Call it a stimulus plan, South Carolina style.
The state Senate has given key approval to property tax breaks for anyone who buys commercial property or a second home this year.
Such properties would get smaller tax breaks if they change hands after 2010.
The goal is to encourage commercial property sales. The costs would be borne by local governments and schools, rather than the state.
The way it would work is if a property other than an owner-occupied home or an industrial property changes ownership in 2010, that property would be taxed based upon the previous owner's assessment. For example, if a property assessed at $200,000 sells for $250,000, it would continue to be taxed as if it were worth $200,000.
That's a big change from current law, which requires that properties be reassessed after an ownership change. For a buyer, the legislation could mean locking in property values, for tax purposes, that are years out of date. And for multimillion- dollar commercial deals, the difference could be worth a lot.
The tax break would cost an estimated $35 million this year, but there would be no loss in state revenue. Instead, local governments and schools would lose the money, and might need to consider cutting services or raising tax rates as a result.
After 2010, commercial properties and second homes would be reassessed when sold, but the new assessment would then be reduced by 20 percent. Second homes were included because they are taxed as commercial property, and excluding them could have raised legal challenges.
The plan is a compromise between the S.C. Association of Realtors and groups representing municipalities, counties and school districts. The Realtors group has been pushing hard to reduce or eliminate the point-of-sale reassessments, and pulled out of a previously announced compromise deal after deciding it didn't go far enough.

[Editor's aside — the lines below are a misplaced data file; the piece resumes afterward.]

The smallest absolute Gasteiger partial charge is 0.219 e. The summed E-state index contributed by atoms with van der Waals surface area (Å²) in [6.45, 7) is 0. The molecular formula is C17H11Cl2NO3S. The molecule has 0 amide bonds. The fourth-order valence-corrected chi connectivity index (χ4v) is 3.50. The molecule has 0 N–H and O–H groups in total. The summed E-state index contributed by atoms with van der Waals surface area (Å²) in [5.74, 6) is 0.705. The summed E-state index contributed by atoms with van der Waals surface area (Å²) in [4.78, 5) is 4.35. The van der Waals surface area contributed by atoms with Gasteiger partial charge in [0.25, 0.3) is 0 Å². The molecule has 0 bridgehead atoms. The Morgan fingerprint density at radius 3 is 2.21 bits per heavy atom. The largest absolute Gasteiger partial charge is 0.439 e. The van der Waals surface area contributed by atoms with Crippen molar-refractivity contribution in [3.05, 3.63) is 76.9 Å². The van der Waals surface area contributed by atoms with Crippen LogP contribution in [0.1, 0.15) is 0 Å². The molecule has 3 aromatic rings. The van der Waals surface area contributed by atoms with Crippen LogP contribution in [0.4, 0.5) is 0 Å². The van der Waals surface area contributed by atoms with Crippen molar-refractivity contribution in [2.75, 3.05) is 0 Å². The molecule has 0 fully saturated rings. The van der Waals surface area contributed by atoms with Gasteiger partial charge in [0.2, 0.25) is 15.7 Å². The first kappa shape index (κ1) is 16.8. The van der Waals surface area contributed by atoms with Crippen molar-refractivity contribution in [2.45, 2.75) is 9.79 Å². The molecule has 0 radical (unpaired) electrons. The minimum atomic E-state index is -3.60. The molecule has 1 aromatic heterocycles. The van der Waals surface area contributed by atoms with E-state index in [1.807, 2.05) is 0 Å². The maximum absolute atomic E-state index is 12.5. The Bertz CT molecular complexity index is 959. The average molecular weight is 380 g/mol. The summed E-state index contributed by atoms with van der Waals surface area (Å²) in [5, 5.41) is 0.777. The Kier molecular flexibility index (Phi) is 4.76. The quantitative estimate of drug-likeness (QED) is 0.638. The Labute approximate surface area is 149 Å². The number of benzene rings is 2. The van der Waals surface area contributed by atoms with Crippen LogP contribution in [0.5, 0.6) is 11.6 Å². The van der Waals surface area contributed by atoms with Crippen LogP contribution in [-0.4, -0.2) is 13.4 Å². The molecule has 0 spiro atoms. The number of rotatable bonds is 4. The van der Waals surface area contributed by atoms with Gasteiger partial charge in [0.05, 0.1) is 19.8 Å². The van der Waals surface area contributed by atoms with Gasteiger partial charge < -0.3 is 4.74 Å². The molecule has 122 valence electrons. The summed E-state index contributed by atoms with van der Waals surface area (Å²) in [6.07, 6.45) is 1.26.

Sen. Thomas Alexander, R-Walhalla, led the talks that resulted in the current plan. "We still have to do a third reading tomorrow, and hopefully we'll have the votes," he said Tuesday night. "It's tremendously significant, because it (the legislation) says that South Carolina is open for business and open for investment."
Local government and school associations were concerned about the loss of property-tax revenues, but agreed to the deal. "We all agree the economy of our state should be our top priority," said Miriam Hair, executive director of the Municipal Association of South Carolina.
The effect of the Senate plan would vary dramatically from county to county, depending on when reassessments were conducted. For example, Berkeley and Dorchester counties both just completed reassessments, so the value of locking in a prior owner's assessment would be limited there. In Charleston County, being taxed on property values from 2003 could represent a big discount.
A final vote is expected this afternoon in the Senate, and the legislation would then go back to the House, which passed a different plan last year.
By David Slade
The Post and Courier
Wednesday, February 10, 2010